Tipperary Olympians - Auston Rotheram - OLYMPICS: 1908 SPORT: POLO

Auston Rotheram was born on 11 JUN, 1876 at Sallymount House, close to the village of Fore [near Castlepollard], Co. Westmeath – where his parents lived before his father inherited the main Rotheram family house at Crossdrum House, Oldcastle, Co. Meath in 1881.

Auston Rotheram was born on 11 JUN, 1876 at Sallymount House, close to the village of Fore [near Castlepollard], Co. Westmeath – where his parents lived before his father inherited the main Rotheram family house at Crossdrum House, Oldcastle, Co. Meath in 1881.

Auston Rotheram’s mother Maria Louisa Cooper [b. 1837] was from Killenure Castle, Knockavilla, on the Cashel to Dundrum road, in Co. Tipperary. Killenure Castle once belonged to the O’Dwyer’s who built it in the late 16th century, until it was burned with, it is believed, some of it’s occupants by Oliver Cromwell’s troops probably in March, 1650. The burnt-out castle changed hands a few times before the Cooper’s purchased the ruin and a modest thatched house beside it in 1746. Much extended since then the house has remained the Cooper family home until it was sold 217 years later in 1963. Maria Louisa Cooper’s mother was one of the Long family from Longfield House, near Boherlahan and when she married in 1829 the local Ardmayle Church was under repair so she got married in the drawing room of Longfield House.

Maria Louisa Cooper got married to Edward Rotheram on 12 SEP, 1866 and they had four sons and two daughters. Auston Rotheram was their third son – and attended school at Cheltenham College and the Royal Military College, in Sandhurst, England. He joined the British Army in 1896 and spent the next three years based in India where one of his regimental colleagues was Winston Churchill, and they played together in the regimental polo team, although Auston was not a member of the team captained by Churchill that won the All-India Tournament in 1899. One remarkable story about Auston Rotheram in India was when he was on a tiger hunt and from up a tree he shot and wounded a tiger. Next, the tiger climbed 14 feet up the tree Auston Rotheram was in and caught him by the hand. Fortunately for Auston the tiger was promptly shot by his friend Albert Savory.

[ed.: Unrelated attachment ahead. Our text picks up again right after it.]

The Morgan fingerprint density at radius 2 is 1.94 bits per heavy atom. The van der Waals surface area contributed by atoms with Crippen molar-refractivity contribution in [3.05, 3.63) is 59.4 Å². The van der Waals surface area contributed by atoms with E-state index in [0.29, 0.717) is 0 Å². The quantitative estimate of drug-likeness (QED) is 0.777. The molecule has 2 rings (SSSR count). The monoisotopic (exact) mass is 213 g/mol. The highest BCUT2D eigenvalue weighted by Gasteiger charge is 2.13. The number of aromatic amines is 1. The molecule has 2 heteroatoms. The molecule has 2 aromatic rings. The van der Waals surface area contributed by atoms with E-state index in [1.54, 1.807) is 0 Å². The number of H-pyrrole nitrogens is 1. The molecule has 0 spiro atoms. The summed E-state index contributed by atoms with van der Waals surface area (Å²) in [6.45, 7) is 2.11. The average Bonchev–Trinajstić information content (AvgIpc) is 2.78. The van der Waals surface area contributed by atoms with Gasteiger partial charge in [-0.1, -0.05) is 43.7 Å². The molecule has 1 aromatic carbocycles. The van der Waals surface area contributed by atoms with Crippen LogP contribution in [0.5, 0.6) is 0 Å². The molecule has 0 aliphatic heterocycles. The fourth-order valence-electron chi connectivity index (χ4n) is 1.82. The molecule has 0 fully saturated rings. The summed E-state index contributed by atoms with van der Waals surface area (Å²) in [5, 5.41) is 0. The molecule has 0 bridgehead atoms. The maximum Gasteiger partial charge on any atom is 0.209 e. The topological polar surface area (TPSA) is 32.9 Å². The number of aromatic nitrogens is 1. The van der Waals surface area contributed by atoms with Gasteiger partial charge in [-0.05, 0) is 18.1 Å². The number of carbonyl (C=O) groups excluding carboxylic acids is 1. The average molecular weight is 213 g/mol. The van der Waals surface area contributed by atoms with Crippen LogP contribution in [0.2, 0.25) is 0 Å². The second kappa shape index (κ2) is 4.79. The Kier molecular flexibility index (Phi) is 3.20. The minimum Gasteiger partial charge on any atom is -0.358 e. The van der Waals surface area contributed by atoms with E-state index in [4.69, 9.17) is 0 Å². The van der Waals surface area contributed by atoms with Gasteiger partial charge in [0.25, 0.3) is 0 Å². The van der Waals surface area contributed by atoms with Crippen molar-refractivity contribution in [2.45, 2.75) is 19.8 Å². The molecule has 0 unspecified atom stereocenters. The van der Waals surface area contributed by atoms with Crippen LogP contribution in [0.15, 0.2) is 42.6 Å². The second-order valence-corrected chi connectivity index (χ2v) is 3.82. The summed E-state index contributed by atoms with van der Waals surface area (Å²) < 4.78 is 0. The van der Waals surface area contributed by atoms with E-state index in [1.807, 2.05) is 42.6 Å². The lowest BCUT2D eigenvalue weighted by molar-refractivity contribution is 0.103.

Auston returned to Ireland in 1902 – and played polo for Ireland in the Patriotic Cup against England every year from 1903 to 1908. The Patriotic Cup is an annual polo match between Ireland and England and was first held in 1903. For the first number of years Ireland’s first and only victory was in 1905 when Ireland beat England 5-4 at Phoenix Park. A polo team has four players and the other three Irish players in the win over England were, Samuel Watt [Derry], Charles O’Hara [Sligo] and Percy O’Reilly [Westmeath]. Auston Rotheram also played polo for Ireland at the 1908 Olympic Games in London where just three polo teams took part, two British teams and an Irish team. The two British teams played each other in the first round and the winner played against Ireland in the final. The Irish team comprised of Auston Rotheram, John McCann [Dublin], Hardress Lloyd [Offaly] and Percy O’Reilly [Westmeath], and they were defeated by Great Britain 8-1 in the final - for the gold medals – with both the second British team and the Irish team getting the silver medals. Auston Rotheram married Violet Ede on 12 APR, 1913 in Hong Kong, where her father was a businessman. They lived at Castlecor, Oldcastle, Co. Meath – where they had seven sons, two of whom were killed serving in the RAF, and a daughter. Auston Rotheram served in France during World War I and left the Army as a Major in 1920. The family left Ireland in 1929 and moved to Gloucester Road, Cheltenham where Auston died on 13 NOV, 1946 – age 70, and was cremated at Cheltenham Cemetery.